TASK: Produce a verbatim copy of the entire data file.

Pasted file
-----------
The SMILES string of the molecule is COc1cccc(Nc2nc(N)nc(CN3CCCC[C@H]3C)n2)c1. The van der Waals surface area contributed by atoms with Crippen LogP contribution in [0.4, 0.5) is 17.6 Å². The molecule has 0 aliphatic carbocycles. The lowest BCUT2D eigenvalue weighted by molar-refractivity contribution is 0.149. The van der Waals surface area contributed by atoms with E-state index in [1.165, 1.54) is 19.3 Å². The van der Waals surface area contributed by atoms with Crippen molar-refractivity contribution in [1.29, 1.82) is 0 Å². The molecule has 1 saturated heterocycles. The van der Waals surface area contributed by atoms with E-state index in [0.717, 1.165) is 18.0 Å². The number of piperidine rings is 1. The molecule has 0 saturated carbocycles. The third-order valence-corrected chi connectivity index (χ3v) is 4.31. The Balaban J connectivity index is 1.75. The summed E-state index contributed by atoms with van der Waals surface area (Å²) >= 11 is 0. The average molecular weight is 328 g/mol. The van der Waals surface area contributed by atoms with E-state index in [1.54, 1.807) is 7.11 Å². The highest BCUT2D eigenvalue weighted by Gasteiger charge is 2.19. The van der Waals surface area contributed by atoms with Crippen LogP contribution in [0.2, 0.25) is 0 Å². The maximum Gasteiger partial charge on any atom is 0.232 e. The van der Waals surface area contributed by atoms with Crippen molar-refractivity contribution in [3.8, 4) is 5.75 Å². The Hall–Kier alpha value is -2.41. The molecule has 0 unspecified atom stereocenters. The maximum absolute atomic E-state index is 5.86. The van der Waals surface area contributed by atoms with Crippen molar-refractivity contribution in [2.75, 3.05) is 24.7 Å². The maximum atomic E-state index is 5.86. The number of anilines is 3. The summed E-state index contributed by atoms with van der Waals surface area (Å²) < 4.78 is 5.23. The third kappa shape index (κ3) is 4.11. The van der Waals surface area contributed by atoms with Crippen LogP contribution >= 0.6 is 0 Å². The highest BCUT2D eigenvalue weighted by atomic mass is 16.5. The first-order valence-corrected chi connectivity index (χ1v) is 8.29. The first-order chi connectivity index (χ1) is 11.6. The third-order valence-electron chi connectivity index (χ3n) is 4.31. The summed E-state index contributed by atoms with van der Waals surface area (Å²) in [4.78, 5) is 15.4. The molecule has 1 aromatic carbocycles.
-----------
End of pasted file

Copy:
The SMILES string of the molecule is COc1cccc(Nc2nc(N)nc(CN3CCCC[C@H]3C)n2)c1. The van der Waals surface area contributed by atoms with Crippen LogP contribution in [0.4, 0.5) is 17.6 Å². The molecule has 0 aliphatic carbocycles. The lowest BCUT2D eigenvalue weighted by molar-refractivity contribution is 0.149. The van der Waals surface area contributed by atoms with E-state index in [1.165, 1.54) is 19.3 Å². The van der Waals surface area contributed by atoms with Crippen molar-refractivity contribution in [1.29, 1.82) is 0 Å². The molecule has 1 saturated heterocycles. The van der Waals surface area contributed by atoms with E-state index in [0.717, 1.165) is 18.0 Å². The number of piperidine rings is 1. The molecule has 0 saturated carbocycles. The third-order valence-corrected chi connectivity index (χ3v) is 4.31. The Balaban J connectivity index is 1.75. The summed E-state index contributed by atoms with van der Waals surface area (Å²) >= 11 is 0. The average molecular weight is 328 g/mol. The van der Waals surface area contributed by atoms with E-state index in [1.54, 1.807) is 7.11 Å². The highest BCUT2D eigenvalue weighted by Gasteiger charge is 2.19. The van der Waals surface area contributed by atoms with Crippen LogP contribution in [0.2, 0.25) is 0 Å². The maximum Gasteiger partial charge on any atom is 0.232 e. The van der Waals surface area contributed by atoms with Crippen molar-refractivity contribution in [3.8, 4) is 5.75 Å². The Hall–Kier alpha value is -2.41. The molecule has 0 unspecified atom stereocenters. The maximum absolute atomic E-state index is 5.86. The van der Waals surface area contributed by atoms with Crippen molar-refractivity contribution in [2.75, 3.05) is 24.7 Å². The maximum atomic E-state index is 5.86. The number of anilines is 3. The summed E-state index contributed by atoms with van der Waals surface area (Å²) < 4.78 is 5.23. The third kappa shape index (κ3) is 4.11. The van der Waals surface area contributed by atoms with Crippen LogP contribution >= 0.6 is 0 Å². The highest BCUT2D eigenvalue weighted by atomic mass is 16.5. The first-order valence-corrected chi connectivity index (χ1v) is 8.29. The first-order chi connectivity index (χ1) is 11.6. The third-order valence-electron chi connectivity index (χ3n) is 4.31. The summed E-state index contributed by atoms with van der Waals surface area (Å²) in [4.78, 5) is 15.4. The molecule has 1 aromatic carbocycles.